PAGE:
Wow, science can guess how much money you make based on your Twitter activity
It appears that Twitter isn’t simply for social purposes anymore: it can also be used to guess your income level, and we’re a little torn about whether this is mostly cool or mostly creepy.
Computer scientists at the University of Pennsylvania have conducted a study regarding how your Twitter activity might reveal a lot more than your age, gender, and political leanings. (Okay, so your Twitter does already reveal a lot about you, but this is still important.)
According to the Washington Post, Daniel Preotiuc-Pietro of Penn’s Positive Psychology Center led a team of researchers in analyzing over 10 million posts from over 5,000 public Twitter user profiles. The team gathered the data in August 2014 and utilized the most recent 3,000 posts for each user—which is making us think twice about our privacy settings.
The researchers, who also included Svitlana Volkova of Johns Hopkins University, Yoram Bachrach of Microsoft Research, and Vasileios Lampos and Nikolaos Aletras of University College London, then calculated the users’ income.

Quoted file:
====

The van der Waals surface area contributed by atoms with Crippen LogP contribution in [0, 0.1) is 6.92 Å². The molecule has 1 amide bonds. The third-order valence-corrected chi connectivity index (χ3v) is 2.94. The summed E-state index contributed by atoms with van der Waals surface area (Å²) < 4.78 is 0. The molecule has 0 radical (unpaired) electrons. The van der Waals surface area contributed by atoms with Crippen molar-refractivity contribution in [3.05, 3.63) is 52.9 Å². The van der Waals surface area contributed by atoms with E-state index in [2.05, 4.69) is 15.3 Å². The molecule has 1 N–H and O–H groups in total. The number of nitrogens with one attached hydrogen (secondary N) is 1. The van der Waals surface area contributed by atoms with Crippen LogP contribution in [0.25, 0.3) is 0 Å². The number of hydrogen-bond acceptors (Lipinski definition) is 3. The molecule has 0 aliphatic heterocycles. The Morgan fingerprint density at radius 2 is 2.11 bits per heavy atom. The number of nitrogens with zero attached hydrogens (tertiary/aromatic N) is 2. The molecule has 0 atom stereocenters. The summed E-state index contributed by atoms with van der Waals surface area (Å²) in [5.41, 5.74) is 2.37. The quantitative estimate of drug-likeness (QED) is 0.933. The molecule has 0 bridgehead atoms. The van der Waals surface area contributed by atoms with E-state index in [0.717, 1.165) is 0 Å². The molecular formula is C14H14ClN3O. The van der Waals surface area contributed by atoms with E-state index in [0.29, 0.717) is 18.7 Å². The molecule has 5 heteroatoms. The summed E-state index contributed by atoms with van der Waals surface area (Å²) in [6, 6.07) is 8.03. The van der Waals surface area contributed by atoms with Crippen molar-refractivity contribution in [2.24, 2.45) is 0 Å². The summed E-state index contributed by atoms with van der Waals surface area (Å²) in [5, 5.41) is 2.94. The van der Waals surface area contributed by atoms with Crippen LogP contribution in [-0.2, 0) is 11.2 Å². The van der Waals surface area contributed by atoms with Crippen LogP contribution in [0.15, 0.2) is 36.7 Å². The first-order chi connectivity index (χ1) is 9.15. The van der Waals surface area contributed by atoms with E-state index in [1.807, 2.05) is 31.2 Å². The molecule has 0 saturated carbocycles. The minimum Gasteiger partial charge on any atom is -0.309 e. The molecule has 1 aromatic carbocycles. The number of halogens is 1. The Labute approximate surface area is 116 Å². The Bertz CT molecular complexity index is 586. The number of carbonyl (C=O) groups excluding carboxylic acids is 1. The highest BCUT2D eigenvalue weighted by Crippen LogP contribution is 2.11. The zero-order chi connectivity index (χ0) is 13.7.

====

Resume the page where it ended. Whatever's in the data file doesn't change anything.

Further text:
This part seems less than foolproof: it’s based on users’ self-described occupations on their profiles, and we know for a fact that sometimes those “occupations” are more aspirational than literal. Regardless, the researchers employed England’s job code system to sort these occupations and assign an average income for each code.
After that work was done, researchers used the data to determine whether there were links between an individual’s income, and the way they use Twitter.
Essentially, it seems that higher income and lower income users have different reasons behind why they use the site: high-income users, who also tend to have more followers, use Twitter for spreading information and tend to retweet more content. Lower income users, on the other hand, use Twitter more often for social purposes, and include more links in their posts. The reason behind this is unclear, but the correlation is definitely interesting.
Additionally, the researched analyzed the content of the tweets, and discovered that higher income users’ tweets inferred emotions of fear and anger more frequently than those of their lower-income counterparts. Maybe there’s some weight to the old adage that money can’t buy you happiness?
In all, it’s some food for thought, especially the next time you’re about to press ‘Tweet.’